After the death of late country legend Glen Campbell in August 2017 at the age of 81, his eight children likely thought they would be sharing some or all of his estate, estimated at $50 million. However, when the details of his Will were made public, his three children from his second marriage – a marriage that ended in 1976 – learned that they were not included in the Will.
The three excluded children are contesting the Will, with a hearing scheduled for January. It’s not clear from details released so far whether the Will intentionally omitted the three, or if the will pre-dated their births and failed to provide for children born or adopted after the date of the Will. If the latter is true, it’s possible the court will find that Campbell simply forgot to update his Will.
Regardless of the size of your estate, it is important to ensure your estate planning documents accurately reflect your wishes. Ensuring your Will or Trust is updated to include those family members and friends who you want to inherit can avoid situations like this after your death.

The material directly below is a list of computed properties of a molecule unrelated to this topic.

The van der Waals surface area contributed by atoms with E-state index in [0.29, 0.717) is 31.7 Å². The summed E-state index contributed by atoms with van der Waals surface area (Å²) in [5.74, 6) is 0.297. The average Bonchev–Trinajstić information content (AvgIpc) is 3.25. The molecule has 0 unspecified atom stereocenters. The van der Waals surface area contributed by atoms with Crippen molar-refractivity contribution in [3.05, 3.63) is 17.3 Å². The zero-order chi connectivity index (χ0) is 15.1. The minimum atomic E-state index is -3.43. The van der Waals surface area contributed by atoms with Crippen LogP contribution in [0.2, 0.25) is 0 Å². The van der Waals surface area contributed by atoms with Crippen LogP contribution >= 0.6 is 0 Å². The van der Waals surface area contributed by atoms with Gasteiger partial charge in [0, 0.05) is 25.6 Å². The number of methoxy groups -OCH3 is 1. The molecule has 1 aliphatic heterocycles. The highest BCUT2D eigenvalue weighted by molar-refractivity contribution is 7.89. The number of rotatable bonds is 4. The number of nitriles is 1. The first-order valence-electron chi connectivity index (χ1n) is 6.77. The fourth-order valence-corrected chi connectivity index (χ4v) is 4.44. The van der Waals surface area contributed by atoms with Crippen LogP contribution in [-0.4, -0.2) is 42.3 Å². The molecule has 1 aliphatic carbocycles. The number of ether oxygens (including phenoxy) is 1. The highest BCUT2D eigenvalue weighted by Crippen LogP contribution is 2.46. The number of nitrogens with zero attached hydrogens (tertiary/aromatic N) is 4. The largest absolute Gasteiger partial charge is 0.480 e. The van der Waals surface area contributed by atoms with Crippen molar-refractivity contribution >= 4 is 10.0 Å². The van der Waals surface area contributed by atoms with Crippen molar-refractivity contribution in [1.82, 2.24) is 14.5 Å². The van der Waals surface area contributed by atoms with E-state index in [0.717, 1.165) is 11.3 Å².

If you intentionally want to disinherit a child, a sibling or another relative, ask your estate planning attorney to craft a Trust Agreement that leaves no room for ambiguity. For example, your Trust could include a statement that says, “although I know that person X is my natural heir, I intentionally did not provide for him/her.” This type of language could eliminate the need for, or allow for the quick resolution of, litigation after your death.
You are not obligated to leave an inheritance for a child, a sibling, step-child or any member of your spouse’s family. However, if you are not clear, there can be situations where a family member assumes they are entitled to inherit and that you must have made a mistake in your Trust Agreement.
Contact us today to schedule a consultation to review your own documents. No matter what your estate planning requirements may be, we are here for you. We will carefully listen to you to create an estate plan that meets your wishes and needs.